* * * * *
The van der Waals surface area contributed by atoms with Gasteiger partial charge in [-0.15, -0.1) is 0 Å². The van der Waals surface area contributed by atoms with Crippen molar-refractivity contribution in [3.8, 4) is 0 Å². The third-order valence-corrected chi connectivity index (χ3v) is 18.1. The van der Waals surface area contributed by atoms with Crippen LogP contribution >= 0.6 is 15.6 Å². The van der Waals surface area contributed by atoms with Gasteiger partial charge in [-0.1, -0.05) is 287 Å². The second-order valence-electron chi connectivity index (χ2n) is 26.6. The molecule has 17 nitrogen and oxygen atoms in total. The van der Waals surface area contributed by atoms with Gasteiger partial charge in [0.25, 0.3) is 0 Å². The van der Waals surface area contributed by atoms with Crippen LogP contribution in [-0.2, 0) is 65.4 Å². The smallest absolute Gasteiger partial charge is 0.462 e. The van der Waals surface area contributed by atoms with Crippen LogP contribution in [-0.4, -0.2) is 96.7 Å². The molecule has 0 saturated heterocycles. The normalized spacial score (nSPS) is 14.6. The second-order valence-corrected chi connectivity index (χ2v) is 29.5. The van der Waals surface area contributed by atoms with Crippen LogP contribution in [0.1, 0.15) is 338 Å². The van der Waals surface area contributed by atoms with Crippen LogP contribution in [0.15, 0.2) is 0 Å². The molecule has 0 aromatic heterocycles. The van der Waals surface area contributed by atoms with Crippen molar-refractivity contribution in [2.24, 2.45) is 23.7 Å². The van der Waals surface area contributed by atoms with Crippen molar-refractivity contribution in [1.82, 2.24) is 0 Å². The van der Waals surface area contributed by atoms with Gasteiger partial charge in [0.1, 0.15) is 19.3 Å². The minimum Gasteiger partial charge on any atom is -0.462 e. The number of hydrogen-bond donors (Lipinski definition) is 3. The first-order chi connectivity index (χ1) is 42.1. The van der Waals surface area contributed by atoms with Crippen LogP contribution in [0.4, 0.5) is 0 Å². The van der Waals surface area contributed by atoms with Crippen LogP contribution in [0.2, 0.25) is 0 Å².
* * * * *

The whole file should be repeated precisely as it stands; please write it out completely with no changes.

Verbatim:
The van der Waals surface area contributed by atoms with Gasteiger partial charge in [-0.15, -0.1) is 0 Å². The van der Waals surface area contributed by atoms with Crippen molar-refractivity contribution in [3.8, 4) is 0 Å². The third-order valence-corrected chi connectivity index (χ3v) is 18.1. The van der Waals surface area contributed by atoms with Crippen LogP contribution >= 0.6 is 15.6 Å². The van der Waals surface area contributed by atoms with Gasteiger partial charge in [-0.1, -0.05) is 287 Å². The second-order valence-electron chi connectivity index (χ2n) is 26.6. The molecule has 17 nitrogen and oxygen atoms in total. The van der Waals surface area contributed by atoms with Gasteiger partial charge in [0.25, 0.3) is 0 Å². The van der Waals surface area contributed by atoms with Crippen LogP contribution in [-0.2, 0) is 65.4 Å². The smallest absolute Gasteiger partial charge is 0.462 e. The van der Waals surface area contributed by atoms with Crippen LogP contribution in [-0.4, -0.2) is 96.7 Å². The molecule has 0 saturated heterocycles. The normalized spacial score (nSPS) is 14.6. The second-order valence-corrected chi connectivity index (χ2v) is 29.5. The van der Waals surface area contributed by atoms with Crippen LogP contribution in [0.1, 0.15) is 338 Å². The van der Waals surface area contributed by atoms with Crippen LogP contribution in [0.15, 0.2) is 0 Å². The molecule has 0 aromatic heterocycles. The van der Waals surface area contributed by atoms with Crippen molar-refractivity contribution in [2.24, 2.45) is 23.7 Å². The van der Waals surface area contributed by atoms with Crippen molar-refractivity contribution in [1.82, 2.24) is 0 Å². The van der Waals surface area contributed by atoms with Gasteiger partial charge in [0.1, 0.15) is 19.3 Å². The minimum Gasteiger partial charge on any atom is -0.462 e. The number of hydrogen-bond donors (Lipinski definition) is 3. The first-order chi connectivity index (χ1) is 42.1. The van der Waals surface area contributed by atoms with Crippen LogP contribution in [0.4, 0.5) is 0 Å². The van der Waals surface area contributed by atoms with Crippen LogP contribution in [0.2, 0.25) is 0 Å².